Monday, June 14, 2010

Photography Is Not A Crime! Everyone Go Out And Shoot A Cop!!

I have to say at the outset that I have enormous respect for police officers. They have a tough job and they're, pretty much, walking targets. My little brother (right) was one of New York's Finest (he still is, in my opinion) so don't take the title literally or I'll be coming after you. I am, however, disturbed by a recent trend that's emerging, primarily in the United Kingdom, of photographers being arrested for making photographs.

Though I do a fair amount of editorial work I wouldn't call myself a photojournalist. Photographing feature stories for magazines isn't the same as going off to a war zone (actually done that!) or covering the White House. Just the same, I'm convinced that deep inside each of us, wedding photographers too, is a reporter, a photojournalist.

When I was a student I had the privilege of being Editor-In-Chief of my college's newspaper and I'm familiar with, and a big fan of, the first amendment, the one that guarantees freedom of the press. Here's what I learned.

Opposition to the ratification of the Constitution was partly based on the Constitution's lack of adequate guarantees for civil liberties. To provide such guarantees, the First Amendment, along with the rest of the Bill of Rights, was adopted on December 15, 1791. It reads..... "Congress shall make no law respecting an establishment of religion, or prohibiting the free exercise thereof; or abridging the freedom of speech, or of the press; or the right of the people peaceably to assemble, and to petition the Government for a redress of grievances."

So, you can imagine my surprise when I read an article on that this trend is emerging here, too. "In at least three states, it is now illegal to [photograph] any on-duty police officer." The article continues, "The legal justification for arresting the 'shooter' rests on existing wiretapping or eavesdropping laws, with statutes against obstructing law enforcement sometimes cited. Illinois, Massachusetts, and Maryland are among the 12 states in which all parties must consent for a recording to be legal unless, as with TV news crews, it is obvious to all that recording is underway. Since the police do not consent, the camera-wielder can be arrested."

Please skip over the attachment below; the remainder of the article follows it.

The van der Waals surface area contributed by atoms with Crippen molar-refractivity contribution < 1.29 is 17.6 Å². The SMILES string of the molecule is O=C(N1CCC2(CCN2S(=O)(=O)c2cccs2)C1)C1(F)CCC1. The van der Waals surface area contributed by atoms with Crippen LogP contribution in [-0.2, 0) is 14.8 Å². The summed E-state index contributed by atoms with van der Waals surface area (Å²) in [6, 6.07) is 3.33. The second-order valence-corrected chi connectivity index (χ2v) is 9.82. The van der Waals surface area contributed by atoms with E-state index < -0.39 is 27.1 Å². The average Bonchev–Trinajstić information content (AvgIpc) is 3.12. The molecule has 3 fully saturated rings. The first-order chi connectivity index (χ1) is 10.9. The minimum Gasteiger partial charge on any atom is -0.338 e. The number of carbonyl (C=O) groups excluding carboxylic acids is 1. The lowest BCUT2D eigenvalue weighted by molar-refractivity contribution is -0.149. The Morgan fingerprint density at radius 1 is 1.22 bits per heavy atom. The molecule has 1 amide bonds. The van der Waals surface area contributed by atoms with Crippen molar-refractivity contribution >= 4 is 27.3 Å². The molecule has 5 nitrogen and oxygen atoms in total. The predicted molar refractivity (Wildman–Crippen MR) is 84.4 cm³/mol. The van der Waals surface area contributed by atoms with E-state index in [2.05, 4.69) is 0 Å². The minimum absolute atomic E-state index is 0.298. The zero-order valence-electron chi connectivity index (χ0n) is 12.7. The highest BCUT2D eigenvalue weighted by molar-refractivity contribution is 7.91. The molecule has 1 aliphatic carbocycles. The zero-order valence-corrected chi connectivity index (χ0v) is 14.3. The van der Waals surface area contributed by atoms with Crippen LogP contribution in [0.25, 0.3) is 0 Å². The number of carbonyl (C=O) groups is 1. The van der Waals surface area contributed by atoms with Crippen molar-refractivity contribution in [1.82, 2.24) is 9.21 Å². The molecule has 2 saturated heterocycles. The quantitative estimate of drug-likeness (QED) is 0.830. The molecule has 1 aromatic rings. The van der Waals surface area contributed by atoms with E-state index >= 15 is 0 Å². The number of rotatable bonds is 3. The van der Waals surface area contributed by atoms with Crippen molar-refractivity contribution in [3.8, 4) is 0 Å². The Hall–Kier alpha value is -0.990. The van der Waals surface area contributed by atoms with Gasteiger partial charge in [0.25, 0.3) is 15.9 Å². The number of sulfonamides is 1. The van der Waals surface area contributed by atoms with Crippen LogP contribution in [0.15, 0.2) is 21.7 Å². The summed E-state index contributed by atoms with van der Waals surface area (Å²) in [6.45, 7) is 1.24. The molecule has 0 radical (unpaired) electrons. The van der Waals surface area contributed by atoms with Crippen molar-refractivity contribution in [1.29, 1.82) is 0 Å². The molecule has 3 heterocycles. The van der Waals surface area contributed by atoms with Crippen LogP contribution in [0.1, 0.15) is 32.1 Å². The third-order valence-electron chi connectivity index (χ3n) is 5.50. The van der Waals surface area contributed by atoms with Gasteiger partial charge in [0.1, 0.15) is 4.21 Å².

This is outrageous! Photographers are not terrorists.

One of my colleagues, Marcus Maddox, was admonished not to photograph an on-duty police officer at the Taste Of Randolph street festival here not long ago. He was actually complimenting an officer on the immaculate condition of her kevlar vest, asked to photograph her... he asked politely... and she produced a card quoting an obscure city ordinance prohibiting the photographing of police officers. He had an easier time photographing the police in Hanoi. "You can't spit without tripping over a cop in Hanoi," he said. "They actually posed for me, but here in Chicago? No wonder the rest of the world is confused about America."

Attempts to restrict our first amendment rights need to be loudly opposed, even when made by state/local governments, which reminds me of this... There's another interesting law known as the 14th Amendment. Though the main focus of the 14th is to define citizenship and the apportionment of representatives, its Due Process provision effectively prohibits states from withholding rights granted by the US Constitution. In other words, if the first amendment guarantees your right to photograph whoever, wherever, whenever; the fourteenth amendment guarantees that no state (or municipality) can enact a law which takes that first amendment right away from you.

Certainly, this is about police officers being caught, "on film" as it were, engaging in misconduct. If that's the case (what else can it be?), maybe the police shouldn't be engaging in misconduct.


Anonymous Jon DeVaul said...

Ever since 9/11 people have been willing to give up rights little by little in the mistaken belief that it's increasing their security. I believe it was Ben Franklin who said, and I paraphrase, people who give up their rights in the name of security soon have neither.

2:04 PM  
Blogger Joe P. said...

"They who can give up essential liberty to obtain a little temporary safety deserve neither liberty nor safety." Benjamin Franklin

8:29 PM  

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